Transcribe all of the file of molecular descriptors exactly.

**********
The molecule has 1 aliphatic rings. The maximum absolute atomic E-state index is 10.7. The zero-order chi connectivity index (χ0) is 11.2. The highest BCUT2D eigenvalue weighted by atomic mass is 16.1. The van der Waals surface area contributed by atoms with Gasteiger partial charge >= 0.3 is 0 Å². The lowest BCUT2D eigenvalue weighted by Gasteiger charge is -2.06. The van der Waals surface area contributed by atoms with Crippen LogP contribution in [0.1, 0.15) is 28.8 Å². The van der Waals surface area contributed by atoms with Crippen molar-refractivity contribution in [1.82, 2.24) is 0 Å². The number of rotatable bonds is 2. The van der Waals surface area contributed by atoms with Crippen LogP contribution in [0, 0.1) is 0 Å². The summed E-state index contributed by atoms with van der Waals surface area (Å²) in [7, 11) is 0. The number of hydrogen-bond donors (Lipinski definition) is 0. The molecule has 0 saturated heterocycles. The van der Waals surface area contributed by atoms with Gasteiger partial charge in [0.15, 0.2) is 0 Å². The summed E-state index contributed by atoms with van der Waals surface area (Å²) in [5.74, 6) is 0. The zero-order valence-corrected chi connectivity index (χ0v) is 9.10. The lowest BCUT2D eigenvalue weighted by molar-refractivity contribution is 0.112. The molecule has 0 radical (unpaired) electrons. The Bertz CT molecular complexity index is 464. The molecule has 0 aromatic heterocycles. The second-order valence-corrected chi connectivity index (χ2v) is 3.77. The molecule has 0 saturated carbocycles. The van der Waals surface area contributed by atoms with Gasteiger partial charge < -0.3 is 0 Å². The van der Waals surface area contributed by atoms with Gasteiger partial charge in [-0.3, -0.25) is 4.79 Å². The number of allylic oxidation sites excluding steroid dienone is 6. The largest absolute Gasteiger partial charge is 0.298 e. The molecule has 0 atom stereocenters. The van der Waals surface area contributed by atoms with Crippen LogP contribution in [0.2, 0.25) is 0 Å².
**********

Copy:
The molecule has 1 aliphatic rings. The maximum absolute atomic E-state index is 10.7. The zero-order chi connectivity index (χ0) is 11.2. The highest BCUT2D eigenvalue weighted by atomic mass is 16.1. The van der Waals surface area contributed by atoms with Gasteiger partial charge >= 0.3 is 0 Å². The lowest BCUT2D eigenvalue weighted by Gasteiger charge is -2.06. The van der Waals surface area contributed by atoms with Crippen LogP contribution in [0.1, 0.15) is 28.8 Å². The van der Waals surface area contributed by atoms with Crippen molar-refractivity contribution in [1.82, 2.24) is 0 Å². The number of rotatable bonds is 2. The van der Waals surface area contributed by atoms with Crippen LogP contribution in [0, 0.1) is 0 Å². The summed E-state index contributed by atoms with van der Waals surface area (Å²) in [7, 11) is 0. The number of hydrogen-bond donors (Lipinski definition) is 0. The molecule has 0 saturated heterocycles. The van der Waals surface area contributed by atoms with Gasteiger partial charge in [0.15, 0.2) is 0 Å². The summed E-state index contributed by atoms with van der Waals surface area (Å²) in [5.74, 6) is 0. The zero-order valence-corrected chi connectivity index (χ0v) is 9.10. The lowest BCUT2D eigenvalue weighted by molar-refractivity contribution is 0.112. The molecule has 0 radical (unpaired) electrons. The Bertz CT molecular complexity index is 464. The molecule has 0 aromatic heterocycles. The second-order valence-corrected chi connectivity index (χ2v) is 3.77. The molecule has 0 saturated carbocycles. The van der Waals surface area contributed by atoms with Gasteiger partial charge < -0.3 is 0 Å². The van der Waals surface area contributed by atoms with Gasteiger partial charge in [-0.3, -0.25) is 4.79 Å². The number of allylic oxidation sites excluding steroid dienone is 6. The largest absolute Gasteiger partial charge is 0.298 e. The molecule has 0 atom stereocenters. The van der Waals surface area contributed by atoms with Crippen LogP contribution in [0.2, 0.25) is 0 Å².